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Plan to Resurface a Pyramid in Granite Draws Heated Debate


Over the centuries, many of the granite stones fell off or were removed from the site for a variety of reasons, according to Morgan Moroney, the assistant curator of Egyptian, Classical, and Ancient Near Eastern art at the Brooklyn Museum. Even in ancient times, she said, people reused them to build nearby monuments or houses. Earthquakes, erosion and vandalism wore away at them over the centuries.

Salima Ikram, the head of the Egyptology unit at the ​​American University in Cairo, is cautiously optimistic about the new project.

“Scanning and documenting the pyramid and the blocks on the ground is very useful,” she said. If the team were to put the fallen blocks back in place in a way that is reversible, she said, it would be “eminently sensible.” But she cautioned against restoring any blocks if their origins are unclear and suggested that further study would be necessary to confirm that the pyramid could still support the weight of more granite cladding.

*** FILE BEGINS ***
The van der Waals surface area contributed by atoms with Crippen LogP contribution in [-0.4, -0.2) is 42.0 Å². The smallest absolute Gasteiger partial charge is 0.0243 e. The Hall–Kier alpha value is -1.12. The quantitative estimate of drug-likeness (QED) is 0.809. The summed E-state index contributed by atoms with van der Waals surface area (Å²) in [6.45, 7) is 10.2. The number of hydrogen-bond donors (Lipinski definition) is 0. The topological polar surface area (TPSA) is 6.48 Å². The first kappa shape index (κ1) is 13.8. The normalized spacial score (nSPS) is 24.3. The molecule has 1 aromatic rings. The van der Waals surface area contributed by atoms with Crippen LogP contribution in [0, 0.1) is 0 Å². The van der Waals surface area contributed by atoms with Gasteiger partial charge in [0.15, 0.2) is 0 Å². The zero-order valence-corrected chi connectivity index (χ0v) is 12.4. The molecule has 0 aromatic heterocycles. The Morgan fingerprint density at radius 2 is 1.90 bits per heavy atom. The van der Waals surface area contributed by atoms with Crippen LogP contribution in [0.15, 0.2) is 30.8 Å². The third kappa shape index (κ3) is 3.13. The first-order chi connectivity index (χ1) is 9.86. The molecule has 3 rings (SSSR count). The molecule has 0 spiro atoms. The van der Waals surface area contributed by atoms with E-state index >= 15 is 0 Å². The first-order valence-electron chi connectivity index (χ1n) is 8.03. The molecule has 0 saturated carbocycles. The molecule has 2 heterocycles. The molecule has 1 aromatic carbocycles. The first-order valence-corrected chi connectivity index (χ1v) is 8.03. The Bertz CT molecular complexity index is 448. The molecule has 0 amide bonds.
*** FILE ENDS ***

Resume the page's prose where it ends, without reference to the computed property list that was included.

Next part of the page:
Ibrahim Mohamed Badr, an associate professor in the department of antiquities restoration and conservation at Misr University of Science and Technology in Giza, was skeptical about which stones on the site — many of them unpolished — could be confirmed as original to the pyramid.

“The ancient Egyptians would have polished the blocks when installing them in the pyramid itself,” he said. “Any attempt to fix and polish them would be a blatant interference in the work of the ancient Egyptians, who did not complete this pyramid.”

The Ministry of Antiquities did not respond to a request for comment or confirm the project’s budget. Waziri told al-Mehwar TV that the initial phase of the project — which is beginning at a time of soaring debt and inflation in Egypt — was being funded entirely by his Japanese partners. “We will not pay a dime,” he said.

The Menkaure project is part of a broader investment in Giza’s infrastructure, which includes new restaurants and visitor facilities. The Grand Egyptian Museum, which reportedly cost $1 billion and has been in the works for two decades, is poised to open later this year.

Nada Rashwan contributed reporting from Cairo.

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